German mass shooter turned on his former religious community, say police


German police said the man who went on a shooting spree at a Jehovah’s Witnesses hall in Hamburg on Thursday night killing seven people was a former member of the community who had left it “on bad terms”.

The attack triggered widespread horror and outrage in a country where mass shootings are rare. Andy Grote, Hamburg’s interior minister, called it “the worst crime in the modern history of our city”.

Seven people died in the attack, including a pregnant woman, and eight were wounded, four of them seriously. The perpetrator, who apparently turned his gun on himself, was among the dead.

Thomas Radszuweit, head of Hamburg’s state protection service, said it had so far not been possible to establish a motive for the crime.

However, he said the killer, identified only as Philipp F, aged 35, had been a member of the Jehovah’s Witnesses community he targeted and had voluntarily left it about 18 months previously “on bad terms”.

Police said many more people might have died but for the swift arrival of law enforcement officers at the scene. They arrived at 9.08pm, just four minutes after the first calls were made to emergency services, and included a special unit trained to deal with mass shootings.

Once police entered the building, the shooter fled to the first floor and shot himself. Police discovered his body on the floor, a handgun by his side.

Investigators who searched the shooter’s flat in Hamburg late on Thursday night discovered 15 loaded magazines, each containing 15 bullets, and four additional boxes with 200 bullets. They also confiscated the killer’s laptops and smartphones.

Officials said Philipp F, who was single and came from the Bavarian town of Memmingen but had lived in Hamburg since 2014, had a firearms licence as a “sports marksman”. He owned a Heckler & Koch P30 handgun, which he used in the shooting.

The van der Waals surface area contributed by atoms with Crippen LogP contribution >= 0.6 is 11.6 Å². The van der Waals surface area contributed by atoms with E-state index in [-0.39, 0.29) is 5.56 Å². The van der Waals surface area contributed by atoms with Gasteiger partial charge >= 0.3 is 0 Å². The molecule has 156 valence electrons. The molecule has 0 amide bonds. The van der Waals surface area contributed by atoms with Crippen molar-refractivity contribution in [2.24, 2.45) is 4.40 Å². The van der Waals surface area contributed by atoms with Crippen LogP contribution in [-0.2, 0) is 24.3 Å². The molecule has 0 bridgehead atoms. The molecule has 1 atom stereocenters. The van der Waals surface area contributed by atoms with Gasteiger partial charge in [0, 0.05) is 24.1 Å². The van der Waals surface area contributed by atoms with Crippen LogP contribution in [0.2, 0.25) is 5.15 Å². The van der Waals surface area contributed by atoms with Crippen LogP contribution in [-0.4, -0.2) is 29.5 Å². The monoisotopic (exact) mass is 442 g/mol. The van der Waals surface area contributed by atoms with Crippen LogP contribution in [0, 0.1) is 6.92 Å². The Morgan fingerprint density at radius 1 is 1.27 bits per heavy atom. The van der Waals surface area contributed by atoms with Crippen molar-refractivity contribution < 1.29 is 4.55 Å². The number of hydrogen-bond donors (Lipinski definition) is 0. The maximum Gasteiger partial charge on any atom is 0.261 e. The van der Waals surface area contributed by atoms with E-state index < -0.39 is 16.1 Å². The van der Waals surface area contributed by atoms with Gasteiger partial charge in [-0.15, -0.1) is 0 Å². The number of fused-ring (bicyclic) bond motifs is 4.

Ralf Martin Meyer, Hamburg’s chief of police, said authorities had received an anonymous complaint about Philipp F in January, asking them to check whether he should be allowed to hold a firearms licence.

The author of the letter believed Philipp F “might be suffering from a mental illness, although it had not been medically diagnosed”. The person said Philipp F “nurtured a deep anger towards religious people, especially Jehovah’s Witnesses, and his former employer”.

In February, police visited Philipp F’s flat unannounced to follow up on the complaint but didn’t find anything untoward. The man was “co-operative” and had an “open conversation” with the police officers.

German chancellor Olaf Scholz, a former mayor of Hamburg, described the attack as a “brutal act of violence”, adding that his thoughts were “with [the victims] and their loved ones”.

The official website of the Jehovah’s Witnesses in Germany, whose members number about 170,000, said in a statement that the community was “deeply saddened by the horrific attack”.

Though mass shootings are rare in Germany, their incidence has increased slightly in recent years. In October 2019, a far-right extremist killed two people in an attack outside a synagogue in the city of Halle on Yom Kippur, the holiest day in the Jewish calendar.

In February 2020, an extremist in the western city of Hanau shot and killed nine people, mostly from immigrant communities, before turning his gun on his 72-year-old mother and then himself.


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